"Swimming is an endurance activity, even when training for the sprint events, which means that swimmers are prone to overuse injury," says Daniel Vigil, MD, Health Sciences Associate Clinical Professor at UCLA, and team physician for UCLA Athletics. 

Swimmers at the elite level may swim up to 9 miles per day (that's over 2,500 shoulder revolutions) 6 days a week, per research published in Sports Health: A Multidisciplinary Approach.  Despite having a killer physique and natural taper (broad shoulders, thin waist), they're arguably some of the most overtrained athletes. But even those at the recreational or intermediate level (both swimmers and triathletes) can experience aches and pains. 

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What Are the Most Common Swimming Injuries? 

About 90 percent of swimmers' complaints pertain to shoulder pain, according to research published in Clinics in Sports Medicine. It makes sense. The sport is upper-body-centric, even though there are nuances in stroke, so that body part is the most overused.  

More often than not, injuries include rotator cuff impingement (a.k.a. swimmer's shoulder)—when your tendons get inflamed and pinch as your arm lifts. Biceps tendinitis is also common; your upper tendon becomes irritated and can cause pain when you lift your arm in certain directions.

Swimmers who primarily do breaststroke are more apt to suffer knee and hip injuries, as well as back problems, including bulging or herniated disks in the lower spine.

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What Causes These Injuries?

"As with most overuse injuries, affected swimmers are usually the victims of having violated the 'Rule of 2's,'" Vigil says:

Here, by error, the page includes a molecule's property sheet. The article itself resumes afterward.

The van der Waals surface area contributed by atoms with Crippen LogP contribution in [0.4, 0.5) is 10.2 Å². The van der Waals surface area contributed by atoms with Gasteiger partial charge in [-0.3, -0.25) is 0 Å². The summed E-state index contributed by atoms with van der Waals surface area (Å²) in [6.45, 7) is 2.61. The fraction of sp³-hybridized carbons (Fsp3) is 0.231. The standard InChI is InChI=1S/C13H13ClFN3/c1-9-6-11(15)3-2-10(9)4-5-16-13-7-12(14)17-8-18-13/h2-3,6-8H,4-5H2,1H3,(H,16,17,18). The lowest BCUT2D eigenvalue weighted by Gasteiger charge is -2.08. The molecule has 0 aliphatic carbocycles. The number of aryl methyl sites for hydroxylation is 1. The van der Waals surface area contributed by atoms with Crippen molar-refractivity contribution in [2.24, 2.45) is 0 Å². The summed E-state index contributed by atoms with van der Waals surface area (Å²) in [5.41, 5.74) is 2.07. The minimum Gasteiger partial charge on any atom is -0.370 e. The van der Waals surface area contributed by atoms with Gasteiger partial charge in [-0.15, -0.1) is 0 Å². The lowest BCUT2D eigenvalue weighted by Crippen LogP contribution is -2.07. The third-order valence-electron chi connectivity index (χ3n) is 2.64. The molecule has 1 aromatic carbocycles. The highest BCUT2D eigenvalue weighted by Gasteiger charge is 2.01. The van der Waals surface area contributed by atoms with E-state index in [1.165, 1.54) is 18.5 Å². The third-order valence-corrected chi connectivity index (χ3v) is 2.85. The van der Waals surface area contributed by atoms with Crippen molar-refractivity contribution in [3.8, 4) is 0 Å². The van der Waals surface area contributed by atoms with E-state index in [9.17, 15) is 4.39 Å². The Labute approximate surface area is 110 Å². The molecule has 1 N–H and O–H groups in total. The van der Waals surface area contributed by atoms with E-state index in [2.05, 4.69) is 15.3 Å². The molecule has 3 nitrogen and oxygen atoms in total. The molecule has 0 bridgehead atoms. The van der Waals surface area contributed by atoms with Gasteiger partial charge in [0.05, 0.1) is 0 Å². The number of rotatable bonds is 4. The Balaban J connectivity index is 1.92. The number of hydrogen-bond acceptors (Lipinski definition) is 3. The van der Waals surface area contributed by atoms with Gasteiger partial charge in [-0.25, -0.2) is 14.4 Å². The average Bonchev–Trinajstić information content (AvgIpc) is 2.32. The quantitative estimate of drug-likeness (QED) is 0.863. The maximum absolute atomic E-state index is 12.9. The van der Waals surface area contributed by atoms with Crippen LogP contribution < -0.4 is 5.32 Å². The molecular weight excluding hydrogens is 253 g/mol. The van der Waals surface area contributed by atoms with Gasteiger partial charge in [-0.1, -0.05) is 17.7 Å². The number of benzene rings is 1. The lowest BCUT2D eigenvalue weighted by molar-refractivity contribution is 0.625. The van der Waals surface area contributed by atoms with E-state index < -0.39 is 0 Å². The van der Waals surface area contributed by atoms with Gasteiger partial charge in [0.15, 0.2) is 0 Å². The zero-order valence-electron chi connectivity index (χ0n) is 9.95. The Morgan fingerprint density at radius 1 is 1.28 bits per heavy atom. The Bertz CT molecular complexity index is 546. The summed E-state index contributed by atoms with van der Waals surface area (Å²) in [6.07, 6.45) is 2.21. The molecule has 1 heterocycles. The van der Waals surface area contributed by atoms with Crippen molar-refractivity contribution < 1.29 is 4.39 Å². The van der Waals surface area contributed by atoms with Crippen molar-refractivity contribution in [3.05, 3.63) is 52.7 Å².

- Too much (swimming more yardage or time than your body is fit enough to withstand)
- Too soon (swimming too frequently without allowing enough time to recover from the previous swim workout)
- Too fast (swimming too aggressively/intensively for what your body's fitness can tolerate)

Shoulder instability can fail to keep the ball within the socket, resulting in fatigue and weakness of the rotator cuff and surrounding muscles, leading to injury.

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What Are the Best Prevention Methods?

Proper Technique/Stroke

"Another important aspect of ensuring proper biomechanics is proper stroke technique in the water," Vigil says. "Now, while this is best accomplished by employing the guidance of a swim coach," Vigal says there are some simple things you can employ on your own. For example, make sure you enter the water with your finger tips first and press directly back behind you (like a catch and pull).

Cross Training

"A regimen of land-based exercises to help ensure proper shoulder mechanics is recommended for all swimmers," Vigil says. The most fundamental part is strengthening your shoulders' rotator cuff muscles.

Do moves like alternating dumbbell press (for stability through the shoulder joint), lateral lunges (to open and rotate the hips), and pullups (to build strength and mimic engagement and extension through your shoulders, lats, and back). Read The 10 Best Exercises for Swimmers for more moves and a recommendation on how to incorporate them in a weekly routine. 

Rest and Recovery

Take a few days off per week from swimming to allow for recovery. If you're not a competitive athlete, you don't need to be in the water every day; in fact, this is counterintuitive to your training since you severely up your odds of injury. Get sufficient sleep at night to ensure your muscles are recuperating, apply ice and/or heat when you're particularly sore, and don't hesitate to meet with a physical therapist to come up with an injury prevention strategy.

Lessen Repetitive Motions  

"Risk of overuse injuries can be decreased by varying your training program," Vigil says. Incorporate the three basic strokes (freestyle, breaststroke, and back stroke) rather than sticking to the same one all the time.

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